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Linked by race, we share the shame

Published April 23, 2007


No more gun ranges for me.

I had started going to ranges in the last month with Jon Abel, a fellow reporter. Just for fun. I had handled M-16 rifles in the army in Singapore, where I was born and raised. America afforded me a chance to try out different weapons in a responsibly organized setting.

That was before Seung-Hui Cho exploded into our consciousness. Before an Asian man of foreign birth killed 33 people, including himself, at Virginia Tech. Before I felt this sinking sensation that I was somehow guilty by association.

This is how it went:

Monday afternoon was the first time I saw the reference to "an Asian gunman." My heart sank.

When I knew for sure Tuesday, the first thought that sprang into my head was an expletive.

We like to pretend race doesn't matter, but when it comes to elemental forces - like Cho's naked, murderous anger - race and the minority complex seep back into the restless sea of questions.

A minority stands out, and gets associated willy-nilly with "its kind" - by itself as much as by the majority.

Think about the Muslim community after 9/11. They're still tainted, mostly unfairly, by association.

In my case, there were those trips to the gun range. I tried a 9mm Glock during my most recent visit. Now when I see pictures of Cho holding a similar weapon, I get the chills.

When the Beltway snipers, Lee Malvo and John Muhammad, were caught, an African-American friend had told me the black community felt a collective anguish.

"Did he have to be black?" I remember one of them asking.

He laughed, but it was a sad, small laugh.

I found myself laughing the same way last week.

Cho was Korean. In Washington, the South Korean ambassador gathered Koreans. In Seoul, the government has called emergency meetings to discuss Cho.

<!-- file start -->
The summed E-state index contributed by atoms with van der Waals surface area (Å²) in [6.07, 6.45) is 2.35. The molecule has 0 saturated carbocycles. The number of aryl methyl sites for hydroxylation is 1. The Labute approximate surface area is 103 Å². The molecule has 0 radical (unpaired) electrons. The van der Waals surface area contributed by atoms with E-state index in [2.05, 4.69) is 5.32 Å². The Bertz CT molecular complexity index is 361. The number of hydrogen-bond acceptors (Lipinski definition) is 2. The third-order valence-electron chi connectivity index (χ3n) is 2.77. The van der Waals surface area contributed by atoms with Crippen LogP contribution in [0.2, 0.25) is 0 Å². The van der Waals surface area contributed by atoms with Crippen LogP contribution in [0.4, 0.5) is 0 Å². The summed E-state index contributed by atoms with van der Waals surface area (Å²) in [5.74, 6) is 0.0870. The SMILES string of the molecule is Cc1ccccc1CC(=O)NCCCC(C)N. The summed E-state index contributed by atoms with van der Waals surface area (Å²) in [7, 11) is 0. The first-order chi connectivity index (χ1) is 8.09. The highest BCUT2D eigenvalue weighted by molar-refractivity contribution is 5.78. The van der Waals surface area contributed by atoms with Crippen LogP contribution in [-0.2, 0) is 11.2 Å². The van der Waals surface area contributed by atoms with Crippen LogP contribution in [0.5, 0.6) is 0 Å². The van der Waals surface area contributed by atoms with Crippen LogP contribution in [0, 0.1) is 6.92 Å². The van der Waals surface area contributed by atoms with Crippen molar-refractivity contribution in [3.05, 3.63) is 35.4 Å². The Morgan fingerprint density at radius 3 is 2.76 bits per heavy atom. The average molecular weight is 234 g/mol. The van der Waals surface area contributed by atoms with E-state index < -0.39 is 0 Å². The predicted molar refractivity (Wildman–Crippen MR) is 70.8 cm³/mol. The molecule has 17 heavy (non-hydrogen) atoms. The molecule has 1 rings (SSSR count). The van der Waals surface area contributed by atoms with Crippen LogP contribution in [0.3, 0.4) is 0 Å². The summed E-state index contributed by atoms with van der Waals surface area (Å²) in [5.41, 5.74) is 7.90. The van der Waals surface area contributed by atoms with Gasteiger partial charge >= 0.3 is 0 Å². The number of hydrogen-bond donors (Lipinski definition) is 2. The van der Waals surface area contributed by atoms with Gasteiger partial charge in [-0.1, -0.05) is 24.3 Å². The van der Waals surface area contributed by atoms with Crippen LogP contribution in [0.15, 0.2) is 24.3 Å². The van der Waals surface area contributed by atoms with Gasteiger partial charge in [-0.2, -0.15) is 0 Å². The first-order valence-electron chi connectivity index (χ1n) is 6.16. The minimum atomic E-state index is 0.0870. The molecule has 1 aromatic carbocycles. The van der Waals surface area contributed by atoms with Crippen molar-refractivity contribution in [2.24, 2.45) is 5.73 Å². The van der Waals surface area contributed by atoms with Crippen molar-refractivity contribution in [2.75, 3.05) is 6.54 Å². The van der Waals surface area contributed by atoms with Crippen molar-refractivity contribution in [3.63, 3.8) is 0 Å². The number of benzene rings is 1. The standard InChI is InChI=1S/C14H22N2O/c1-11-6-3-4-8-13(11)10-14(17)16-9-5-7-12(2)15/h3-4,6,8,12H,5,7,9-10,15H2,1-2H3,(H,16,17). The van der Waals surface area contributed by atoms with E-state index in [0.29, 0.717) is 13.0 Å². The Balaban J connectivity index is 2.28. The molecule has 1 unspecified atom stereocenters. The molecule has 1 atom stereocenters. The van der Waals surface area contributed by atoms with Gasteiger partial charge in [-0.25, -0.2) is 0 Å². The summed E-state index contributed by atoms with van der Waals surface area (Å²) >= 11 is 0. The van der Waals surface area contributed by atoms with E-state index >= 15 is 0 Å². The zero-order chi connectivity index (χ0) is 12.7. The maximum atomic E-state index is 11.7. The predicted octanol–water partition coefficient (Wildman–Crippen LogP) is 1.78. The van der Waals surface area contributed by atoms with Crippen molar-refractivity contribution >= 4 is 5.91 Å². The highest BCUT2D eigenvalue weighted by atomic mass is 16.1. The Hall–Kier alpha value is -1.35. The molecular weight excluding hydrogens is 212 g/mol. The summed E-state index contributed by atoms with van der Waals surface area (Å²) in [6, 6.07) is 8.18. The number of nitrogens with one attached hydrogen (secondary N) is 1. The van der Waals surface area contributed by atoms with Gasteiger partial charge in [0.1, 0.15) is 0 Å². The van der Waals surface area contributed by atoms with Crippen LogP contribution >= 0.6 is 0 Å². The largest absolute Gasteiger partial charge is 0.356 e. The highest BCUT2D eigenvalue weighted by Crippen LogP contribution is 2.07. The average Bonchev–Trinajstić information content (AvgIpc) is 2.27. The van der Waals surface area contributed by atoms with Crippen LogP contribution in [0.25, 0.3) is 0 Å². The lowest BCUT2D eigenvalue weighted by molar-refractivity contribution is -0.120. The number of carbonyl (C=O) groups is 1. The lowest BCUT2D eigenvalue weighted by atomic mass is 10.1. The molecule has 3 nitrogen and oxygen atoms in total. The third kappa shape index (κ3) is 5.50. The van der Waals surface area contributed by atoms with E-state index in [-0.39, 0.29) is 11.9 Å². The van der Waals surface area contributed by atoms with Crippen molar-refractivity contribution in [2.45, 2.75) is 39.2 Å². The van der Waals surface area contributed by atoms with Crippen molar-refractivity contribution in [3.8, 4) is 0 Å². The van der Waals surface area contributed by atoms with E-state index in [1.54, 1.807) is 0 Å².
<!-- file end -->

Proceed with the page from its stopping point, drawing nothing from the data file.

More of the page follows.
Online, minority chat rooms have been ablaze with discussions delving into the same gamut of emotions I felt last week.

It's odd, but one emotion that stood out for many Asians was shame.

You try to squelch it. You try to tell yourself it's not you.

But there it is.

An editor said to me, it must be how he would feel if he had been in China and Tim McVeigh had decided to go there and kill dozens of people.

I'm glad I have some great friends and colleagues. When I told some of them that I was sure some people would remark on my perceived similarities with Cho, they did me the favor of not lying.

One said, "You know, I hate to say it, but I think you're right. I think some people would think that."

I can't imagine how the families and friends of those killed have been devastated by the tragedy. But I do know that Cho's actions have also invaded the lives of a far wider community, if in less direct and painful ways.

Among them is the Asian community in the United States; about 4 percent of the national population.

Is it unreasonable for me to wonder if my trips to the gun range might get me hauled into a windowless office to answer questions?

Halfway through talking to a friend in Maine, I found myself saying, "I'm sorry. I know there's a tragedy, but I'm just talking about me-me-me."

But no more gun ranges for me.

And it's a pity, because I enjoyed it.

Chuin-Wei Yap can be reached at 813 909-4613 or

[Last modified April 23, 2007, 00:38:21]

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